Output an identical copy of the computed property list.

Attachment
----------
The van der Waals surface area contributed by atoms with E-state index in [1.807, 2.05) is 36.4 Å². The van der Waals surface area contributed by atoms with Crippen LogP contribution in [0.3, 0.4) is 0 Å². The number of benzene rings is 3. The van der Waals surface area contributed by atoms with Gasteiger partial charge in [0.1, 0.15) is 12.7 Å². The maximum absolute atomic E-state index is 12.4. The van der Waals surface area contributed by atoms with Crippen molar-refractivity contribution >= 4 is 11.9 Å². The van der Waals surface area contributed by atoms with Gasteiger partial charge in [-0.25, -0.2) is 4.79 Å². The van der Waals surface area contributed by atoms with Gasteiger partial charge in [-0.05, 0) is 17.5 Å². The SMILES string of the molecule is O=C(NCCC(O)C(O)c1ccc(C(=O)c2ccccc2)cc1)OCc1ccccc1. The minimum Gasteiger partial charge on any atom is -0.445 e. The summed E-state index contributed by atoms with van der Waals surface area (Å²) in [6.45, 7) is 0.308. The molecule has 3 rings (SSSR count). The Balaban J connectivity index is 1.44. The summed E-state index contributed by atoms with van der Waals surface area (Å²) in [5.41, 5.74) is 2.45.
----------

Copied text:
The van der Waals surface area contributed by atoms with E-state index in [1.807, 2.05) is 36.4 Å². The van der Waals surface area contributed by atoms with Crippen LogP contribution in [0.3, 0.4) is 0 Å². The number of benzene rings is 3. The van der Waals surface area contributed by atoms with Gasteiger partial charge in [0.1, 0.15) is 12.7 Å². The maximum absolute atomic E-state index is 12.4. The van der Waals surface area contributed by atoms with Crippen molar-refractivity contribution >= 4 is 11.9 Å². The van der Waals surface area contributed by atoms with Gasteiger partial charge in [-0.25, -0.2) is 4.79 Å². The van der Waals surface area contributed by atoms with Gasteiger partial charge in [-0.05, 0) is 17.5 Å². The SMILES string of the molecule is O=C(NCCC(O)C(O)c1ccc(C(=O)c2ccccc2)cc1)OCc1ccccc1. The minimum Gasteiger partial charge on any atom is -0.445 e. The summed E-state index contributed by atoms with van der Waals surface area (Å²) in [6.45, 7) is 0.308. The molecule has 3 rings (SSSR count). The Balaban J connectivity index is 1.44. The summed E-state index contributed by atoms with van der Waals surface area (Å²) in [5.41, 5.74) is 2.45.